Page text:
- The Washington Times - Wednesday, March 5, 2008

ANALYSIS/OPINION:

By every reasonable measure, President Bush’s surge strategy has been a success. That is not to say we can now relax. While we have turned an important corner, significant work remains to be done. Iran continues to provide equipment, improvised explosive devices and training to various militia groups. While al Qaeda activities have been significantly reduced, they still can create problems.

No matter who wins the November presidential election, one key issue to be addressed is Iraq. It is immaterial how we got into Iraq. What’s important is how we leave and when. The worst scenario would be a precipitous withdrawal as we have done in the past. Here, I believe we need to take some lessons from Vietnam and Lebanon. The late Gen. Vo Nguyen Giap who was the leader of the North Vietnam military stated in his memoirs: “What we still don’t understand is why you Americans stopped the bombing of Hanoi. You had us on the ropes. If you had pressed us a little harder, just for another day or two, we were ready to surrender. It was the same at the battles of Tet. You defeated us. We knew it, and we thought you knew it. But we were elated to notice your media were definitely helping us. They were causing more disruption in America than we could in the battlefields. We were ready to surrender. You had won.”

In Lebanon, after we failed to respond to the U.S. Marine barracks bombing that killed 241 of our finest military personnel and then withdrew our Marines, we only emboldened the terrorists. This lack of action and withdrawal became the rallying point for Osama bin Laden who said when we are faced with massive casualties we will cut and run. While we know that is not so, it is the perception of many.

In the case of Iraq, let’s not snatch defeat out of the jaws of victory. It must be remembered that when we defeated Saddam Hussein we removed Iran’s greatest nemesis to their expansion goals in the region. The United States has now inherited that role certainly until the Iraqi military has achieved the wherewithal to assume that responsibility. This will take a number of years.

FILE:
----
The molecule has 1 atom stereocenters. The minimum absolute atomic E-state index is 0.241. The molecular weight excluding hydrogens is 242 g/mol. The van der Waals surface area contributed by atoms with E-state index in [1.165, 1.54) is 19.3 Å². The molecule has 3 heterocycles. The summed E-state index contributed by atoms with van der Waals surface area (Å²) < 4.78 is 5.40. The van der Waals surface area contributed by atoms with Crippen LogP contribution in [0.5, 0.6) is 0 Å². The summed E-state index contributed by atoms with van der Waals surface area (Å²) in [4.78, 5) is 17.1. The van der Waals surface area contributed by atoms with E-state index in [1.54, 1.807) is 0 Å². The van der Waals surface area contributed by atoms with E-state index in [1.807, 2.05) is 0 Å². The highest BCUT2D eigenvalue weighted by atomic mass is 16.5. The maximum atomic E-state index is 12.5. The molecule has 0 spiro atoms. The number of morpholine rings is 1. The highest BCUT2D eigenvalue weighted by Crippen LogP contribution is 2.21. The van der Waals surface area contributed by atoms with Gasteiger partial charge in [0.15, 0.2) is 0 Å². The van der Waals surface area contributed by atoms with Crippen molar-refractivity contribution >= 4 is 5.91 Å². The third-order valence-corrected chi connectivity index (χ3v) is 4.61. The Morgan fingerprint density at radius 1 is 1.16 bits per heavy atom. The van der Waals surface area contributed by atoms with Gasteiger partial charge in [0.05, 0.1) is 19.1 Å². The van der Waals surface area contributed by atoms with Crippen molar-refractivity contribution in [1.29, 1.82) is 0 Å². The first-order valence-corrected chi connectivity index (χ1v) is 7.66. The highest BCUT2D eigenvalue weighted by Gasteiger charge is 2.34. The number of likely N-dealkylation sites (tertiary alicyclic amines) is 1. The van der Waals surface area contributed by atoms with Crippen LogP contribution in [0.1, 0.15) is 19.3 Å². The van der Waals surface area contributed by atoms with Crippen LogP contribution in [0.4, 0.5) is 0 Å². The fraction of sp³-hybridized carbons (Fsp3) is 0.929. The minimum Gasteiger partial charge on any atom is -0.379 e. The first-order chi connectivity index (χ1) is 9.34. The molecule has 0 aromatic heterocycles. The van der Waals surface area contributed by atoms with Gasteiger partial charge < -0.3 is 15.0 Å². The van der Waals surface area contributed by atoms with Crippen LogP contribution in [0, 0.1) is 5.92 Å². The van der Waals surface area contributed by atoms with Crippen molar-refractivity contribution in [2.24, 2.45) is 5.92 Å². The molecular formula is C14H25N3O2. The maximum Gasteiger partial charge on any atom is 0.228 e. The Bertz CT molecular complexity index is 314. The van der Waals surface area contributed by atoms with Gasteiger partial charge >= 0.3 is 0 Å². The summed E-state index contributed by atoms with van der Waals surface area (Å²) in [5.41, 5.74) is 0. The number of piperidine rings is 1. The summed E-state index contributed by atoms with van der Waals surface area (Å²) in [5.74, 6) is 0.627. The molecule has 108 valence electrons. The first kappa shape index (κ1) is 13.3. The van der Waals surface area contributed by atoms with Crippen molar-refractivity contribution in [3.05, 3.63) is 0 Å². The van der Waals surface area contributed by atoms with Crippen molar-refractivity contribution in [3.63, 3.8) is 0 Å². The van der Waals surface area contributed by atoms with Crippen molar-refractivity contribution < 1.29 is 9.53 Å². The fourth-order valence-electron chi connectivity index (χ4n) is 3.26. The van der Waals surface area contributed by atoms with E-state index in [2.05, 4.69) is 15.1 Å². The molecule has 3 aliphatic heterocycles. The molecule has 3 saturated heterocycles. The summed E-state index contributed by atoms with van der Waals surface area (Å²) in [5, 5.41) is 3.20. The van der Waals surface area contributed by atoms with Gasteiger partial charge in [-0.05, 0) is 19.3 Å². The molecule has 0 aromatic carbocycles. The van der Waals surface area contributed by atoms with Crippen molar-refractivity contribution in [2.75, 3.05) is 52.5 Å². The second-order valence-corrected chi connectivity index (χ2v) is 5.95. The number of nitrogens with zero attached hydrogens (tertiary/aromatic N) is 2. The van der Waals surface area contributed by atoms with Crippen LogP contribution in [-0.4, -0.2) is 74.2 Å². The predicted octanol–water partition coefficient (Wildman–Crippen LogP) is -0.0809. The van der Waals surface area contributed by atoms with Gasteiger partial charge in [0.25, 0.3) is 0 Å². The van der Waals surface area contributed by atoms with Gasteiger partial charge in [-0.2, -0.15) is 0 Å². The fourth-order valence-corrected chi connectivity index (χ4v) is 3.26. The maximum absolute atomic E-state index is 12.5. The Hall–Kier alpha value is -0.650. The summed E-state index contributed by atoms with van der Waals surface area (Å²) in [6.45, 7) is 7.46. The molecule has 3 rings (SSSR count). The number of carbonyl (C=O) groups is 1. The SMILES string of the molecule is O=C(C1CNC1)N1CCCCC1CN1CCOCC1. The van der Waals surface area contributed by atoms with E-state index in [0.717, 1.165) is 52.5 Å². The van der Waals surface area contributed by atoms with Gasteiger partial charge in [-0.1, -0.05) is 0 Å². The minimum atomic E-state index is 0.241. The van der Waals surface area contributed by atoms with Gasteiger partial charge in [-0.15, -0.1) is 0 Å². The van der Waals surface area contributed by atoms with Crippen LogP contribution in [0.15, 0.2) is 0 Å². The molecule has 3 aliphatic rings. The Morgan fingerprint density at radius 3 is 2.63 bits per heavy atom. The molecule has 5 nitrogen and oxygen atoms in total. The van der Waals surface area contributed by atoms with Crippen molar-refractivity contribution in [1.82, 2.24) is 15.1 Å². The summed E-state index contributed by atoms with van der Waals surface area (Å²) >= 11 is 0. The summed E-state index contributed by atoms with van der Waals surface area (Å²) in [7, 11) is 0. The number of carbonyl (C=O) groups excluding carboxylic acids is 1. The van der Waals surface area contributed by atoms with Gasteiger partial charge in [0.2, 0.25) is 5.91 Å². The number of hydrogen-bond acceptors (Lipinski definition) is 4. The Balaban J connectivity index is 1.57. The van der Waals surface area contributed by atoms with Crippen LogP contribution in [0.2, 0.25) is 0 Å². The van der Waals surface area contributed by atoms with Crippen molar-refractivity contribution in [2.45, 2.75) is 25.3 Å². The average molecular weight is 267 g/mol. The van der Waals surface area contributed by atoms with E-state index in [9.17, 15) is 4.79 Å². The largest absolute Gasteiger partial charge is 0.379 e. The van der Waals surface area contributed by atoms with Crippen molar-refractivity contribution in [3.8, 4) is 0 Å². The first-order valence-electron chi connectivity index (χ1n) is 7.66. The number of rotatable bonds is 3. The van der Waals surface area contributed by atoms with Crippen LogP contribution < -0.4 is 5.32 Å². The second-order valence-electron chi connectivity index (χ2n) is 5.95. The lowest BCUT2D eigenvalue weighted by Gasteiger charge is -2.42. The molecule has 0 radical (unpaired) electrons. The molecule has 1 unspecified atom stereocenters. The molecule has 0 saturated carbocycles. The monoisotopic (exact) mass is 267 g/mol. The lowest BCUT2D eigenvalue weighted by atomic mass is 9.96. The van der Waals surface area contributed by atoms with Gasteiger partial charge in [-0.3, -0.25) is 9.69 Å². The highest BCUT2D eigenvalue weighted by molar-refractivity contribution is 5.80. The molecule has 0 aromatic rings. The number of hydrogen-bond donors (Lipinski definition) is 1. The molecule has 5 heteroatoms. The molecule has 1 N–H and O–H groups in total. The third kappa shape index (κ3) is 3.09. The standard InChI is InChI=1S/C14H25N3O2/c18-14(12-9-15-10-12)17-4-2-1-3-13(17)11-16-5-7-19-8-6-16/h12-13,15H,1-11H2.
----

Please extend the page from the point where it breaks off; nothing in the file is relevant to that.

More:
Further, to maintain a level of regional stability while raising the level of deterrence against Iran, we must continue to maintain forces in Iraq and in the region. The future posture level of troop commitments in Iraq and stationing in the region will be determined by events on the ground. Our naval forces along with our allies will be required to ensure unrestricted access and freedom of the seas plus being a visible factor in the deterrence equation.

Notwithstanding the success of the troop surge, it must be recognized that a key factor in that strategy has been the financial support of the tribal leaders in the Baghdad and other areas. As we learned in the early days of our fight against the Taliban in Afghanistan, we must continue to support the tribal leaders during and after a drawdown of troops, or chaos will again result. Other local tribal concerns will also have to be addressed as some of these go back hundreds of years and cannot be solved just with more money.

For the long term, we need to consider creating a new security arrangement for the region that would involve formation of an alliance of regional countries similar to the old “Central Treaty Organization (CENTO).” CENTO was established in 1955, originally known as the Baghdad Pact, to prevent Soviet expansion into the region.

CENTO’s original members were Turkey, Iran, Iraq, Pakistan and the United Kingdom. After Iraq’s anti-Soviet monarchy was overthrown in 1959, Iraq withdrew. The United States then became an associate member. After the shah of Iran was overthrown, Iran withdrew from the organization in 1979 and it was later dissolved.

The objectives of any new alliance would be to enhance regional stability, keep the sea lines of communication open, promote economic development, promote freedom and democratic principles plus respect for each member’s sovereignty.

The United States should take the lead in promoting such an alliance that would be open to all regional countries and our allies. A small planning staff could be established as an adjunct to the U.S. 5th Fleet Headquarters in Bahrain.

James Lyons, U.S. Navy retired admiral, was commander in chief of the U.S. Pacific Fleet, senior U.S. military representative to the United Nations, and deputy chief of naval operations, where he was principal adviser on all Joint Chiefs of Staff matters.

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